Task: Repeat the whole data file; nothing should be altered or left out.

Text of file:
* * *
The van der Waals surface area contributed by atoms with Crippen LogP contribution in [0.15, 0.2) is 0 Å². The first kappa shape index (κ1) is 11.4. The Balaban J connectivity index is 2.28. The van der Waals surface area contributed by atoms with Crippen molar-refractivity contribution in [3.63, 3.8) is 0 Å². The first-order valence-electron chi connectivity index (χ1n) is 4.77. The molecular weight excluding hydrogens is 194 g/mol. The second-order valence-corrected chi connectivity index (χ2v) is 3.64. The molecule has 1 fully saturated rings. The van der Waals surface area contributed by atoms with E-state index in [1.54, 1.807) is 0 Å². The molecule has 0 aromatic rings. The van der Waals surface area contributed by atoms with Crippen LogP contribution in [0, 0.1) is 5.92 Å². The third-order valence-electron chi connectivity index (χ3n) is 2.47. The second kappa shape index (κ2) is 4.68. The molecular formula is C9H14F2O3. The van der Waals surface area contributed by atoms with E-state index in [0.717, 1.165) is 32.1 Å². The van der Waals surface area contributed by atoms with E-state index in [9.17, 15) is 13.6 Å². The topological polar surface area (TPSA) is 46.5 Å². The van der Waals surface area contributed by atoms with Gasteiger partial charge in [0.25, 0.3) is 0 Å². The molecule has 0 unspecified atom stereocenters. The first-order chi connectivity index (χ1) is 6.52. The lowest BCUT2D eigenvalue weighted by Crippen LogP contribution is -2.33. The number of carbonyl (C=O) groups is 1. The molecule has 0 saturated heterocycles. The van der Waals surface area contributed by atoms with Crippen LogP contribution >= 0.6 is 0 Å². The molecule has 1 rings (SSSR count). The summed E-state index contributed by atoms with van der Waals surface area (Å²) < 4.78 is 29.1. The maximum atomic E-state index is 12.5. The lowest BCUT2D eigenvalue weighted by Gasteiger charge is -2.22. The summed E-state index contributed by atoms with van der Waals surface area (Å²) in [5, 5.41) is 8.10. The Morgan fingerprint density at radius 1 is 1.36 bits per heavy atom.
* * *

The van der Waals surface area contributed by atoms with Crippen LogP contribution in [0.15, 0.2) is 0 Å². The first kappa shape index (κ1) is 11.4. The Balaban J connectivity index is 2.28. The van der Waals surface area contributed by atoms with Crippen molar-refractivity contribution in [3.63, 3.8) is 0 Å². The first-order valence-electron chi connectivity index (χ1n) is 4.77. The molecular weight excluding hydrogens is 194 g/mol. The second-order valence-corrected chi connectivity index (χ2v) is 3.64. The molecule has 1 fully saturated rings. The van der Waals surface area contributed by atoms with E-state index in [1.54, 1.807) is 0 Å². The molecule has 0 aromatic rings. The van der Waals surface area contributed by atoms with Crippen LogP contribution in [0, 0.1) is 5.92 Å². The third-order valence-electron chi connectivity index (χ3n) is 2.47. The second kappa shape index (κ2) is 4.68. The molecular formula is C9H14F2O3. The van der Waals surface area contributed by atoms with E-state index in [0.717, 1.165) is 32.1 Å². The van der Waals surface area contributed by atoms with E-state index in [9.17, 15) is 13.6 Å². The topological polar surface area (TPSA) is 46.5 Å². The van der Waals surface area contributed by atoms with Gasteiger partial charge in [0.25, 0.3) is 0 Å². The molecule has 0 unspecified atom stereocenters. The first-order chi connectivity index (χ1) is 6.52. The lowest BCUT2D eigenvalue weighted by Crippen LogP contribution is -2.33. The number of carbonyl (C=O) groups is 1. The molecule has 0 saturated heterocycles. The van der Waals surface area contributed by atoms with Crippen LogP contribution >= 0.6 is 0 Å². The molecule has 1 rings (SSSR count). The summed E-state index contributed by atoms with van der Waals surface area (Å²) < 4.78 is 29.1. The maximum atomic E-state index is 12.5. The lowest BCUT2D eigenvalue weighted by Gasteiger charge is -2.22. The summed E-state index contributed by atoms with van der Waals surface area (Å²) in [5, 5.41) is 8.10. The Morgan fingerprint density at radius 1 is 1.36 bits per heavy atom.